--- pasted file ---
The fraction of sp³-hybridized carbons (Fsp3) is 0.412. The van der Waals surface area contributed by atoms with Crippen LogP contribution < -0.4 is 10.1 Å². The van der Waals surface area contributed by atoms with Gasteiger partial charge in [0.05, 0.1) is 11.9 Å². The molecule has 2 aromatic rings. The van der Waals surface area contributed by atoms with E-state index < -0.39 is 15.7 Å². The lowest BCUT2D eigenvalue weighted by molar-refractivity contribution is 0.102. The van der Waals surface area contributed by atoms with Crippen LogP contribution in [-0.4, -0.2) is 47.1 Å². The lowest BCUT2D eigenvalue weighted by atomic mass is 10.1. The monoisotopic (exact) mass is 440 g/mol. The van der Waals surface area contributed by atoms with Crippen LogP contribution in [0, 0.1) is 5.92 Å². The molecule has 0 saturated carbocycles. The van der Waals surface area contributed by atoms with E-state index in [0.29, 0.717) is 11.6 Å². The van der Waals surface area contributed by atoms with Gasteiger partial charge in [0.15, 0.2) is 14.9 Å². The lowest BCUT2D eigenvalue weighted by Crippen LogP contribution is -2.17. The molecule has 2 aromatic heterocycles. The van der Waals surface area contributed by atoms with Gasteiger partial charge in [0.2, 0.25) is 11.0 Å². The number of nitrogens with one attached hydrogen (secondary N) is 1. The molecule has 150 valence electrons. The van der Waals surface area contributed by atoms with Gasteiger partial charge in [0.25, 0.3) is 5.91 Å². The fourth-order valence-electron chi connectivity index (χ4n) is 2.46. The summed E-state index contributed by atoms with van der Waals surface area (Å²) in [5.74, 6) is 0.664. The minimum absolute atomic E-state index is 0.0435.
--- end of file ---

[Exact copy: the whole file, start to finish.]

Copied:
The fraction of sp³-hybridized carbons (Fsp3) is 0.412. The van der Waals surface area contributed by atoms with Crippen LogP contribution < -0.4 is 10.1 Å². The van der Waals surface area contributed by atoms with Gasteiger partial charge in [0.05, 0.1) is 11.9 Å². The molecule has 2 aromatic rings. The van der Waals surface area contributed by atoms with E-state index < -0.39 is 15.7 Å². The lowest BCUT2D eigenvalue weighted by molar-refractivity contribution is 0.102. The van der Waals surface area contributed by atoms with Crippen LogP contribution in [-0.4, -0.2) is 47.1 Å². The lowest BCUT2D eigenvalue weighted by atomic mass is 10.1. The monoisotopic (exact) mass is 440 g/mol. The van der Waals surface area contributed by atoms with Crippen LogP contribution in [0, 0.1) is 5.92 Å². The molecule has 0 saturated carbocycles. The van der Waals surface area contributed by atoms with E-state index in [0.29, 0.717) is 11.6 Å². The van der Waals surface area contributed by atoms with Gasteiger partial charge in [0.15, 0.2) is 14.9 Å². The lowest BCUT2D eigenvalue weighted by Crippen LogP contribution is -2.17. The molecule has 2 aromatic heterocycles. The van der Waals surface area contributed by atoms with Gasteiger partial charge in [0.2, 0.25) is 11.0 Å². The number of nitrogens with one attached hydrogen (secondary N) is 1. The molecule has 150 valence electrons. The van der Waals surface area contributed by atoms with Gasteiger partial charge in [0.25, 0.3) is 5.91 Å². The fourth-order valence-electron chi connectivity index (χ4n) is 2.46. The summed E-state index contributed by atoms with van der Waals surface area (Å²) in [5.74, 6) is 0.664. The minimum absolute atomic E-state index is 0.0435.